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This Kiwi jazz will not offend the ears of most classical music lovers. In fact, the performances should quietly delight them. The improvisations by this trio, based mainly on Meehan’s settings of famous poems by New Zealanders, has produced very sensitive "cool" (in both meanings of that word) sounds, beautiful, respectful and enhancing the power and meaning of the original poetry. The album title comes from a line in Hone Tuwhare’s poem Rain, and the other poems that inspired these settings (12 tracks) come from James K. Baxter, Bill Manhire, Alistair Campbell, David Mitchell and Eileen Duggan.
Griffin’s voice is fitted to the task and succeeds in giving dimensions to the poems. Much credit goes to Meehan’s basic thoughts on the musical accompaniments with his sparse, slow and respectful chords on the piano illuminating rather than diverting from the words, beautifully sung by Griffin (reminiscent of singer-songwriter Joni Mitchell’s voice at times.)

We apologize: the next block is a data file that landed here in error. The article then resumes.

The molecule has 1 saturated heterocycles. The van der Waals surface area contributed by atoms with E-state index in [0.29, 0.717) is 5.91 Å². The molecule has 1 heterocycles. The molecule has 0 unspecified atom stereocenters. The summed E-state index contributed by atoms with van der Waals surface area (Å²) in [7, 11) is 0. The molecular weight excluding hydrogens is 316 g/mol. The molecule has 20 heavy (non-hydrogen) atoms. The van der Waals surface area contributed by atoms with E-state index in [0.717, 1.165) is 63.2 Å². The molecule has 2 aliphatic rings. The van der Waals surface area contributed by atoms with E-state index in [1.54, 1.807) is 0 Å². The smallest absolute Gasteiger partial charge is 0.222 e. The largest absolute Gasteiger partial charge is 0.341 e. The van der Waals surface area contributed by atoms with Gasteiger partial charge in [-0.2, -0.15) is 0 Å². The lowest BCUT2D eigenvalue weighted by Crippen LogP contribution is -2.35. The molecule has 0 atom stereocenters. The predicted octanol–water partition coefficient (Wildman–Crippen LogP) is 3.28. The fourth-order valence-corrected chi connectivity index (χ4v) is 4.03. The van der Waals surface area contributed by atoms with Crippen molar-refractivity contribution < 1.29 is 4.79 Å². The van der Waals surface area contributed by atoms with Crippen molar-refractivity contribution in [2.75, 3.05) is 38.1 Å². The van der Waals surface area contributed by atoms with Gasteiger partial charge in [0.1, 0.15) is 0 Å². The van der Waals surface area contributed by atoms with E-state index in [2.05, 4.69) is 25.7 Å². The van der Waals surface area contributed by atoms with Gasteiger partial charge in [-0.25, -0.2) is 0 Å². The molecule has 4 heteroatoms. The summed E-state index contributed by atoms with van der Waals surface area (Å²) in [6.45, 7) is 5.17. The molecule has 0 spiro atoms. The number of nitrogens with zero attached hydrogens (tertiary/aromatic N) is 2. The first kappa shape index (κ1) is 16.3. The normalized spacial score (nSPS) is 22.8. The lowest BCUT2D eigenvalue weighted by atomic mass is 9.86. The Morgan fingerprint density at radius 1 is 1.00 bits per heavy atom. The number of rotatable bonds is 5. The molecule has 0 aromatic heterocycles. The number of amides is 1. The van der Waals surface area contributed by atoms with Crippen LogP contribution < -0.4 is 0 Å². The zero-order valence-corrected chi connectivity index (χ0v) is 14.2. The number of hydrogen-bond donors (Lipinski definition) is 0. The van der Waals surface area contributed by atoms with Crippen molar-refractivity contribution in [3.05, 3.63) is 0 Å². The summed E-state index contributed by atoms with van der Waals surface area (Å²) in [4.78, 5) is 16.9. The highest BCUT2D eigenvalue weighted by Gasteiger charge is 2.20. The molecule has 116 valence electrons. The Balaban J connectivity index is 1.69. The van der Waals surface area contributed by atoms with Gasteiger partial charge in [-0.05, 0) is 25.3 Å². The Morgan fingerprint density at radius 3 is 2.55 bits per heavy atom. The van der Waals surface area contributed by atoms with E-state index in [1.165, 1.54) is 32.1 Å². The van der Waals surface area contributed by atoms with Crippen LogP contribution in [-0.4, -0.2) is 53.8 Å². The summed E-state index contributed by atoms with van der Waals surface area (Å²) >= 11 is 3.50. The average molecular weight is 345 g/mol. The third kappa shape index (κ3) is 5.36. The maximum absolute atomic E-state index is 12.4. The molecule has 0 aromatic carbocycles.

The heavenly saxophone playing by Chisholm blends into the perception of poetry as a fine partner to musical expression. His sax provides a beautiful, restrained solo that opens Manhire’s poem Death of a Poet and impresses with sweet and sensitive introductions to others, also blending in colours in the backing of most of the poems. Manhire (in the interesting booklet) says what he likes most is "words and music are equal participants and that the final effect feels both surprising and inevitable". Other standout tracks are High Country Weather (Baxter), Blue Rain (Campbell), Warehouse Curtains (Manhire) and Yellow Room (Mitchell) where Griffin provides her own chorus by dubbed multiple tracks.
Verdict: Enjoyable harmony of our poetry and music.
- Geoff Adams